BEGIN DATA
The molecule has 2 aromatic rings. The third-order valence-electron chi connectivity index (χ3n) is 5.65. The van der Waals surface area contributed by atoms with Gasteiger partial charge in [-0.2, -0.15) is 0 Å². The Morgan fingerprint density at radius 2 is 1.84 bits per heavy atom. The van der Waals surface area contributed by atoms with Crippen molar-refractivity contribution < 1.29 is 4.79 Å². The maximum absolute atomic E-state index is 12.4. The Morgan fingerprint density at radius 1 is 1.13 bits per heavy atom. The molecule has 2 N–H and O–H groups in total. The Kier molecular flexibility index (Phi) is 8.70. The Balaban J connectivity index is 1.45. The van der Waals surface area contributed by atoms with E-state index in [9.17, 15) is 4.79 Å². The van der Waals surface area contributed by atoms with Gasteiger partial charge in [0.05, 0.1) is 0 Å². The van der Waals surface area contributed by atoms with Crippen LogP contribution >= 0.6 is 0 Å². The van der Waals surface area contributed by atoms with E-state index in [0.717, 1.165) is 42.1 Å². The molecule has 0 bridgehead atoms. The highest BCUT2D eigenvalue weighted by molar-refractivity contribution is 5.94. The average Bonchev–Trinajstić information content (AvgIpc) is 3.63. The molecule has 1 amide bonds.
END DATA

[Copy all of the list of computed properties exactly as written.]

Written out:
The molecule has 2 aromatic rings. The third-order valence-electron chi connectivity index (χ3n) is 5.65. The van der Waals surface area contributed by atoms with Gasteiger partial charge in [-0.2, -0.15) is 0 Å². The Morgan fingerprint density at radius 2 is 1.84 bits per heavy atom. The van der Waals surface area contributed by atoms with Crippen molar-refractivity contribution < 1.29 is 4.79 Å². The maximum absolute atomic E-state index is 12.4. The Morgan fingerprint density at radius 1 is 1.13 bits per heavy atom. The molecule has 2 N–H and O–H groups in total. The Kier molecular flexibility index (Phi) is 8.70. The Balaban J connectivity index is 1.45. The van der Waals surface area contributed by atoms with E-state index in [9.17, 15) is 4.79 Å². The van der Waals surface area contributed by atoms with Gasteiger partial charge in [0.05, 0.1) is 0 Å². The van der Waals surface area contributed by atoms with Crippen LogP contribution >= 0.6 is 0 Å². The van der Waals surface area contributed by atoms with E-state index in [0.717, 1.165) is 42.1 Å². The molecule has 0 bridgehead atoms. The highest BCUT2D eigenvalue weighted by molar-refractivity contribution is 5.94. The average Bonchev–Trinajstić information content (AvgIpc) is 3.63. The molecule has 1 amide bonds.